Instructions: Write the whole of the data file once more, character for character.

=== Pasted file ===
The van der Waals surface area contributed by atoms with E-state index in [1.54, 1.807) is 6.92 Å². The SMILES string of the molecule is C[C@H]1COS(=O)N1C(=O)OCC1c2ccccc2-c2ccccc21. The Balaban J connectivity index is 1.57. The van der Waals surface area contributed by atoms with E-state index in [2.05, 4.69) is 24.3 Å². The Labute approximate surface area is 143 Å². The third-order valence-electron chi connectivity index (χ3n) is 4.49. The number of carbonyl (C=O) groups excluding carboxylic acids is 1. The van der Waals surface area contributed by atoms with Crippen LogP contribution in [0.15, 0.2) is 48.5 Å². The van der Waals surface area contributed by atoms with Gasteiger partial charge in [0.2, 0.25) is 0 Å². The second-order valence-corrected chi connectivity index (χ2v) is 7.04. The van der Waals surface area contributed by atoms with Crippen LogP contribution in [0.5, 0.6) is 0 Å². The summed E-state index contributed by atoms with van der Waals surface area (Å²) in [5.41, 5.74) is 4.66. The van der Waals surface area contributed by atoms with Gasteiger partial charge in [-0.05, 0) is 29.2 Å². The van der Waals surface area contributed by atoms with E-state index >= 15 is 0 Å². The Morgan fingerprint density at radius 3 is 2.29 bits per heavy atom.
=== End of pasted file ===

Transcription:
The van der Waals surface area contributed by atoms with E-state index in [1.54, 1.807) is 6.92 Å². The SMILES string of the molecule is C[C@H]1COS(=O)N1C(=O)OCC1c2ccccc2-c2ccccc21. The Balaban J connectivity index is 1.57. The van der Waals surface area contributed by atoms with E-state index in [2.05, 4.69) is 24.3 Å². The Labute approximate surface area is 143 Å². The third-order valence-electron chi connectivity index (χ3n) is 4.49. The number of carbonyl (C=O) groups excluding carboxylic acids is 1. The van der Waals surface area contributed by atoms with Crippen LogP contribution in [0.15, 0.2) is 48.5 Å². The van der Waals surface area contributed by atoms with Gasteiger partial charge in [0.2, 0.25) is 0 Å². The second-order valence-corrected chi connectivity index (χ2v) is 7.04. The van der Waals surface area contributed by atoms with Crippen LogP contribution in [0.5, 0.6) is 0 Å². The summed E-state index contributed by atoms with van der Waals surface area (Å²) in [5.41, 5.74) is 4.66. The van der Waals surface area contributed by atoms with Gasteiger partial charge in [-0.05, 0) is 29.2 Å². The van der Waals surface area contributed by atoms with E-state index >= 15 is 0 Å². The Morgan fingerprint density at radius 3 is 2.29 bits per heavy atom.